How to enrich uranium into fuel

Updated 1351 GMT (2151 HKT) November 24, 2013
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Iran and the P5+1, the five permanent members of the U.N. Security Council plus Germany, reached a deal on Sunday, November 24, to dial back Iran's ability to work toward a nuclear weapon. Click through for an overview of how enriched uranium is made. BEHROUZ MEHRI/AFP/Gett/FILE
Uranium, a partially radioactive metal found throughout the Earth's crust, is excavated from underground or open-cast mines. DAVID BOILY/AFP/Getty/FILE
The uranium is then extracted from the mined ore using a leaching agent at a chemical plant. FABIO MOTTA/AFP/Getty/FILE
Once extracted, the solid uranium oxide concentrate -- known as yellowcake -- needs to be converted to a toxic gas, known as Uranium Hexafluoride (UF6), before the next stage in the fuel-making process. BEHROUZ MEHRI/AFP/Getty/FILE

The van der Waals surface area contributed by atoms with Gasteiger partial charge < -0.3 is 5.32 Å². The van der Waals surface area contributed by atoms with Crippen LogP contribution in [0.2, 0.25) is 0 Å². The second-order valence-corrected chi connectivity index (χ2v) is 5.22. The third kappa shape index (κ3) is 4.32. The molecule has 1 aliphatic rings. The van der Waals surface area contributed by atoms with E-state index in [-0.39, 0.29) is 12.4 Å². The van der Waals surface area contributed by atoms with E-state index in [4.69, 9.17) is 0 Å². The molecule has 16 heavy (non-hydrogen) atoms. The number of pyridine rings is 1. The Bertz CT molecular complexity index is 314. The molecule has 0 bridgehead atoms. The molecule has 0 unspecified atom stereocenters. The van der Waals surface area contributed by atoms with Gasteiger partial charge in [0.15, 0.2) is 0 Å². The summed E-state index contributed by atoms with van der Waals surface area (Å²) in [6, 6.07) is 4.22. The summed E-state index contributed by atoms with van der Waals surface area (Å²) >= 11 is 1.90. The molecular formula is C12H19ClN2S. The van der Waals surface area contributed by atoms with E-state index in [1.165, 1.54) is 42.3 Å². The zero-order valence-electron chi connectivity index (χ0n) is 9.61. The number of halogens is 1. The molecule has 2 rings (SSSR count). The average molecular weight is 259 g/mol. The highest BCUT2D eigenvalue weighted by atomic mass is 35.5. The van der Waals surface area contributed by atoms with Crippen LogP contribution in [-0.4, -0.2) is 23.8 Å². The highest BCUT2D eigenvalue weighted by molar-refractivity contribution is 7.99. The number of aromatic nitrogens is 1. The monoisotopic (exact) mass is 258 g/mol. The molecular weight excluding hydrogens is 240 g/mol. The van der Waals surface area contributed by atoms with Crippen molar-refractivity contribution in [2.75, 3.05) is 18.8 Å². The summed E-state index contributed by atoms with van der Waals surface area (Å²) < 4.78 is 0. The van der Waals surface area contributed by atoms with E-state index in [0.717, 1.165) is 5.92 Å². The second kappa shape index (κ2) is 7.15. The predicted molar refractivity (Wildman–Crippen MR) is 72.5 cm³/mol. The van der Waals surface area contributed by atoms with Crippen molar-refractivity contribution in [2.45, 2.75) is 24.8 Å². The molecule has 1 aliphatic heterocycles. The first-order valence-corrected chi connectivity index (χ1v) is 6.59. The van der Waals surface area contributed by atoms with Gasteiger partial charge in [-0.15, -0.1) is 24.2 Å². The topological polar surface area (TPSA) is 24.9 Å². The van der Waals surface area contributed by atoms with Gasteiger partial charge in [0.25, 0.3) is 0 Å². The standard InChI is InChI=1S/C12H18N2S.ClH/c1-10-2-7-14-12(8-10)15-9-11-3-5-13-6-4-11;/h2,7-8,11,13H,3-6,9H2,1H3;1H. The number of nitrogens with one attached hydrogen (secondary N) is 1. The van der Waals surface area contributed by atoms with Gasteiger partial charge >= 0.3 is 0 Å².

The concentration of the fissionable isotope in uranium, U-235, has to be increased to 3.5 percent for it to be useable in a nuclear reactor. Enrichment occurs when the UF6 gas is fed into centrifuges and spun at high speeds until the required level of U-235 is achieved. A nuclear bomb requires 90 percent enriched uranium. Office of the Presidency of the Islamic Republic of Iran/FILE
The enriched UF6 gas is transported to a fuel fabrication plant where it is converted to uranium dioxide (UO2) powder and pressed into small "pellets." These pellets are inserted into thin tubes to form fuel rods, which are sealed and assembled in clusters to form fuel assemblies for use in the core of a nuclear reactor. BEHROUZ MEHRI/AFP/Getty/FILE
Once inside a reactor the nuclei of uranium-235 atoms split and release energy. This energy is used to heat water and turn it into steam, which is used to drive turbines to generate electricity. IIPA via Getty/FILE